KEILAR: Well, they're pretty much resigned to having losses in Nebraska and Kansas but they're expecting a win in Louisiana. What they say is look at the delegate count in Louisiana. It's almost as much as if you put Nebraska and Kansas together.

Ultimately they think they'll have more delegates by the end of the night than Bernie Sanders. The other line we keep hearing from the campaign is they say Hillary Clinton has a larger delegate lead than Barack Obama ever did in 2008. Implicit in that is that Bernie Sanders can't win. That's basically what they're saying, although they won't say it outright publicly. But privately this is something they believe. They've actually believed it for some time.

We see Hillary Clinton really pivoting here to Michigan, to the primary on Tuesday night, to the debate tomorrow night. She has spent a lot of time in Flint, a lot of energy. Her national political director had said that if this was a white affluent community, basically this wouldn't happen, so this is a chance for her to come tomorrow night as the campaign sees it and to make her case that she is paying attention to African-American communities like the one in Flint, Michigan. Very important voting bloc here in Michigan as well as other states.

BLITZER: Michigan - they vote on Tuesday. Tomorrow night the CNN democratic presidential debate 8:00 p.m. Eastern. Brianna, thanks very much.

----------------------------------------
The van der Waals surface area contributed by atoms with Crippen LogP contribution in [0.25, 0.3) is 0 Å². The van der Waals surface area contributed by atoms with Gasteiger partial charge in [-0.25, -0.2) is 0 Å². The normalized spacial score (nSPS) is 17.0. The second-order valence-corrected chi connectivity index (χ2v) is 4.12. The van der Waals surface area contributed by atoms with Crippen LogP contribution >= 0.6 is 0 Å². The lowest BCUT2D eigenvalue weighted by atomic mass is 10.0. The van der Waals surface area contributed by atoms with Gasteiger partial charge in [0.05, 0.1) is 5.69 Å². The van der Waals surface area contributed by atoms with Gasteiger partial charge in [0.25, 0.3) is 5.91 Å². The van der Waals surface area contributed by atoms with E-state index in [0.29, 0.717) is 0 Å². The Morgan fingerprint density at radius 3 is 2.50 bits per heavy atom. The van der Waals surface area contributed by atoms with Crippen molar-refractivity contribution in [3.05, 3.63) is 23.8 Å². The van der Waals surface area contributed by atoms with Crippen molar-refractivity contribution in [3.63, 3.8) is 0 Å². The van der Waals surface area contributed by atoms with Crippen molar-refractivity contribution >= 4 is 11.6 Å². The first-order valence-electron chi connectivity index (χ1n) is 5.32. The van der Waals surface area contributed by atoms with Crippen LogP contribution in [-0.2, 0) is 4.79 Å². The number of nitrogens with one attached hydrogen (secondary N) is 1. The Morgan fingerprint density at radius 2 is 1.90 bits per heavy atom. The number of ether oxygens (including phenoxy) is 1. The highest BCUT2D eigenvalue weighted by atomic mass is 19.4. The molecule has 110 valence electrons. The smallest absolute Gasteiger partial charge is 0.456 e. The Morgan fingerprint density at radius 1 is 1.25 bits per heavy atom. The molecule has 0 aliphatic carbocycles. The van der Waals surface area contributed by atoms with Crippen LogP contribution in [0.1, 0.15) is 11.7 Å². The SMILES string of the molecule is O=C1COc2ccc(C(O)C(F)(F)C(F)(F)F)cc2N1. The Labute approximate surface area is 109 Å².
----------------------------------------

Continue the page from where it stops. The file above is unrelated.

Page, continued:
We're still counting the votes in Kentucky and Maine. We're going to update you as soon as we come back.



BLITZER: All right. We got a key race alert. Let's update you right now. In Kentucky, eight percent of the vote is in, Donald Trump maintaining his lead over Ted Cruz, 39.3 percent to 33 percent for Ted Cruz. Marco Rubio at a distant third with 13.8 percent. John Kasich, a very distant fourth with 11.1 percent.

In Maine, nine percent of the vote is in. Cruz maintains his lead over Donald Trump, 43 percent to 36.6 percent for Trump. Kasich is in third place with 11.1 percent. Marco Rubio in fourth place in Maine with only 7.8 percent.

Here are the delegates that have been allocated because Ted Cruz won the state of Kansas, because he won the Republican caucuses in Kansas. He will pick up 24 delegates in Kansas. It's proportional. So Donald Trump gets 10. Marco Rubio gets five. John Kasich gets one. That's in Kansas.

The delegates to date, including the projected win by Cruz in Kansas. Trump still wins with 346, Cruz 258, Rubio 111, John Kasich, only 28 delegates, so far. That's what we have for you over there, in the meantime. Let's go back to Chris.

CHRIS CUOMO, CNN ANCHOR: Wolf, very interesting there. Cruz cutting Trump's lead to under a hun-do. What does that mean? Looking at the numbers. Ron Brownstein, does that make this super Cruz day that we're dealing with here?

BROWNSTEIN: Until we see Louisiana and Kentucky it's too early.

CUOMO: You say that every time.

BROWNSTEIN: Because it's true. I'm sorry but it is true. Look, Kansas is a state he should have won, Maine is where he's going beyond, where Huckabee won. That is important. One interesting thing to keep in mind, especially we're discussing all night about whether the advantage we're seeing for Cruz is caucus or closed, that's going to become more relevant.